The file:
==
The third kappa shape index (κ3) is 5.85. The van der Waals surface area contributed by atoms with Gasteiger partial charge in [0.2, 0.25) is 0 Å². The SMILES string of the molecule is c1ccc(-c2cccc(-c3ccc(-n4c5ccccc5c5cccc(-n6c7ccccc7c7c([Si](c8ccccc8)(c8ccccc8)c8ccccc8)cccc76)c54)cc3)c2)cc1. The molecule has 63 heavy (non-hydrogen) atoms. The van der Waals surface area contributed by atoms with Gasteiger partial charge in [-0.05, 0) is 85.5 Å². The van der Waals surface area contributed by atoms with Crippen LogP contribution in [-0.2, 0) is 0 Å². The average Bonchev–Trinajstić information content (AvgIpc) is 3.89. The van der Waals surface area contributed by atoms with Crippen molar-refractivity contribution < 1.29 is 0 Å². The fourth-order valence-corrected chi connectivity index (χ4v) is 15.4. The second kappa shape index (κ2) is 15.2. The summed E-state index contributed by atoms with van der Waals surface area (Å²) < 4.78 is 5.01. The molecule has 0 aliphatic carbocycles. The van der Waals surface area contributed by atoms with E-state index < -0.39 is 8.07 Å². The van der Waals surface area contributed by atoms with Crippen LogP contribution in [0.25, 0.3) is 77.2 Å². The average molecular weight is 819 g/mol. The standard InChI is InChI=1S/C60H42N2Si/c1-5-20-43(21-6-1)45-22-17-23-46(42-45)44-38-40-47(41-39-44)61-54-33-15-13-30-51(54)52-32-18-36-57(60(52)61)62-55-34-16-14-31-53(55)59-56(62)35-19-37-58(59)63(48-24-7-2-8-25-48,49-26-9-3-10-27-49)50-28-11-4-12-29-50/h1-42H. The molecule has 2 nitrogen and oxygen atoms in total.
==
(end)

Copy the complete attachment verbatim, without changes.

The third kappa shape index (κ3) is 5.85. The van der Waals surface area contributed by atoms with Gasteiger partial charge in [0.2, 0.25) is 0 Å². The SMILES string of the molecule is c1ccc(-c2cccc(-c3ccc(-n4c5ccccc5c5cccc(-n6c7ccccc7c7c([Si](c8ccccc8)(c8ccccc8)c8ccccc8)cccc76)c54)cc3)c2)cc1. The molecule has 63 heavy (non-hydrogen) atoms. The van der Waals surface area contributed by atoms with Gasteiger partial charge in [-0.05, 0) is 85.5 Å². The van der Waals surface area contributed by atoms with Crippen LogP contribution in [-0.2, 0) is 0 Å². The average Bonchev–Trinajstić information content (AvgIpc) is 3.89. The van der Waals surface area contributed by atoms with Crippen molar-refractivity contribution < 1.29 is 0 Å². The fourth-order valence-corrected chi connectivity index (χ4v) is 15.4. The second kappa shape index (κ2) is 15.2. The summed E-state index contributed by atoms with van der Waals surface area (Å²) < 4.78 is 5.01. The molecule has 0 aliphatic carbocycles. The van der Waals surface area contributed by atoms with E-state index < -0.39 is 8.07 Å². The van der Waals surface area contributed by atoms with Crippen LogP contribution in [0.25, 0.3) is 77.2 Å². The average molecular weight is 819 g/mol. The standard InChI is InChI=1S/C60H42N2Si/c1-5-20-43(21-6-1)45-22-17-23-46(42-45)44-38-40-47(41-39-44)61-54-33-15-13-30-51(54)52-32-18-36-57(60(52)61)62-55-34-16-14-31-53(55)59-56(62)35-19-37-58(59)63(48-24-7-2-8-25-48,49-26-9-3-10-27-49)50-28-11-4-12-29-50/h1-42H. The molecule has 2 nitrogen and oxygen atoms in total.